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“We will never know the exact number of deaths from COVID-19,” says a European expert

Danish Lasse Vestergaard is coordinator of the EuroMOMO Mortality Monitoring project. He explained why it is essential to know these data

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A worker in protective gear sanitizes the Cathedral Square during the outbreak of COVID-19, the disease caused by the coronavirus, in central Milan, Italy. March 31, 2020 (REUTERS / Flavio Lo Scalzo)

Ascertain statistics begin to stabilize and the number of COVID-19 deaths worldwide becomes somewhat more predictable, it is still held that the actual death toll could be much higher due to indirect and misclassified deaths.

At the beginning of the pandemic, information on rates of infection, hospitalization, and even deaths was often delayed or unreliable. Testing was not widespread, and understanding the biological and clinical characteristics of the virus made it difficult to classify a death from COVID-19.

As many countries face a succession of waves of contagion, monitoring has also entered a new phase with stronger data and better reporting systems. However, there are still many cases that can go unnoticed.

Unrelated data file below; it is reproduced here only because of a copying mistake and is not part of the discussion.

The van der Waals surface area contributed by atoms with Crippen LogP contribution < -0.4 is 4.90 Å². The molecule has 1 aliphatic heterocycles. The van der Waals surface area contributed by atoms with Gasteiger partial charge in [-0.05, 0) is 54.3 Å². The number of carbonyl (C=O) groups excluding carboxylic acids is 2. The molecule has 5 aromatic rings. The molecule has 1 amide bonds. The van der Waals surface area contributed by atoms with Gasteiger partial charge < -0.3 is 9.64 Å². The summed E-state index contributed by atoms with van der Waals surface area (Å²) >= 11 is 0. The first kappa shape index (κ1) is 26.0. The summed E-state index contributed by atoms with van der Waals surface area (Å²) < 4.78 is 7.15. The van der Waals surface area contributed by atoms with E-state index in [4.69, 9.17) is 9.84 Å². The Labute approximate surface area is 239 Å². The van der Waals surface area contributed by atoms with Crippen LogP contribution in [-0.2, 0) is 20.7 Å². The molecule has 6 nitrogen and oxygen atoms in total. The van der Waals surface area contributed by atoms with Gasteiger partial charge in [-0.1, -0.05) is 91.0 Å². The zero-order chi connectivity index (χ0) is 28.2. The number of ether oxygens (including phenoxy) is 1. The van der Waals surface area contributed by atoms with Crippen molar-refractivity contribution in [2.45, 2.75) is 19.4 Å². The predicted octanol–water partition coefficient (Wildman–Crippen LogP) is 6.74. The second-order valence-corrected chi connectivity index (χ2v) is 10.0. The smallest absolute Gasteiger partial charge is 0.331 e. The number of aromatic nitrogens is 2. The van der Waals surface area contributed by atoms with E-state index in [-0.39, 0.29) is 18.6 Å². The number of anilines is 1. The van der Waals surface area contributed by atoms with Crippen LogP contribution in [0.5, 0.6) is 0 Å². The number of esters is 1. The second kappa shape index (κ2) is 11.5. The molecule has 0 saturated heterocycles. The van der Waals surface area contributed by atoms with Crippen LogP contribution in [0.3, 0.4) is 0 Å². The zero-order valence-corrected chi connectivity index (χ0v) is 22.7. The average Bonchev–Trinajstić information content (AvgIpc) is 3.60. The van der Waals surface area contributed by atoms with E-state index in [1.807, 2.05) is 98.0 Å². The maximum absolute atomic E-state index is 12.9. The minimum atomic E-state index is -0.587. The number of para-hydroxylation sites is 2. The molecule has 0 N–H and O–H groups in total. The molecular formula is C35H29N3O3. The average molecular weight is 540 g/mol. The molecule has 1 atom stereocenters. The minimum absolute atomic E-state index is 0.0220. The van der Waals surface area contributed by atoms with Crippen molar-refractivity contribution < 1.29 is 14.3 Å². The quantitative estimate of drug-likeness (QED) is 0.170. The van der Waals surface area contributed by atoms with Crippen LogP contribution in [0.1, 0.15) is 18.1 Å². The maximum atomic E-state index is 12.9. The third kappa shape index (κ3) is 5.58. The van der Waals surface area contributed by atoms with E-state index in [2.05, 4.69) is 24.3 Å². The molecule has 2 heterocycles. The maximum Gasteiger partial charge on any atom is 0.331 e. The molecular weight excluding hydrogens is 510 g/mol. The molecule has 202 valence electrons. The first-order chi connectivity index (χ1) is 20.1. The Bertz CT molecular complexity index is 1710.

“We will never know the exact number of deaths from COVID-19, simply because many patients will never be evaluated, even though they die from COVID-19,” is the first conclusion outlined by Lasse Vestergaard, medical epidemiologist, and coordinator of EuroMOMO, the European entity for monitoring mortality, whose objective is to detect and measure excess deaths in real-time related to seasonal influenza, pandemics and other threats to public health.

Official national mortality statistics are provided to the entity on a weekly basis from the 29 European countries or sub-national regions in the EuroMOMO collaborative network, supported by the European Center for Disease Prevention and Control (ECDC) and the World Health Organization (WHO), and organized by the Statens Serum Institut, Denmark.

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Lasse Vestergaard

The entity in which Vestergaard works has had the advantage of having already been in operation before the start of the COVID-19 pandemic. “With the estimate of excess deaths, we have a fairly accurate picture of the total COVID-19 mortality burden and how it affects different populations,” he said.